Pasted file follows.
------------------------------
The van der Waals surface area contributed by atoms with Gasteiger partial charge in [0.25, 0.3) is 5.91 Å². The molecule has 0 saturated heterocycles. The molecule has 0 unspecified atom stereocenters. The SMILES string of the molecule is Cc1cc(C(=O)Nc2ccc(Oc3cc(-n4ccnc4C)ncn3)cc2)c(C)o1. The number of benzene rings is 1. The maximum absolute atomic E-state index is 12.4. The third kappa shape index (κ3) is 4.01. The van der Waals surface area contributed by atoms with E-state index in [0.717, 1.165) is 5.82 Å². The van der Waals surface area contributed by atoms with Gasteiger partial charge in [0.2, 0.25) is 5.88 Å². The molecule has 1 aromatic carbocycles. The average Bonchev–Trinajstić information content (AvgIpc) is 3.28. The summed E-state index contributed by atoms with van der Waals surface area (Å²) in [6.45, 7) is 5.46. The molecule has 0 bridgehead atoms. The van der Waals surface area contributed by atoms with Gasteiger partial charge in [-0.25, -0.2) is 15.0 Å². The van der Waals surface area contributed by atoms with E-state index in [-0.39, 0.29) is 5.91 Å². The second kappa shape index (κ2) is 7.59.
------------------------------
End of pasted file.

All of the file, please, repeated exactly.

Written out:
The van der Waals surface area contributed by atoms with Gasteiger partial charge in [0.25, 0.3) is 5.91 Å². The molecule has 0 saturated heterocycles. The molecule has 0 unspecified atom stereocenters. The SMILES string of the molecule is Cc1cc(C(=O)Nc2ccc(Oc3cc(-n4ccnc4C)ncn3)cc2)c(C)o1. The number of benzene rings is 1. The maximum absolute atomic E-state index is 12.4. The third kappa shape index (κ3) is 4.01. The van der Waals surface area contributed by atoms with E-state index in [0.717, 1.165) is 5.82 Å². The van der Waals surface area contributed by atoms with Gasteiger partial charge in [0.2, 0.25) is 5.88 Å². The molecule has 1 aromatic carbocycles. The average Bonchev–Trinajstić information content (AvgIpc) is 3.28. The summed E-state index contributed by atoms with van der Waals surface area (Å²) in [6.45, 7) is 5.46. The molecule has 0 bridgehead atoms. The van der Waals surface area contributed by atoms with Gasteiger partial charge in [-0.25, -0.2) is 15.0 Å². The van der Waals surface area contributed by atoms with E-state index in [-0.39, 0.29) is 5.91 Å². The second kappa shape index (κ2) is 7.59.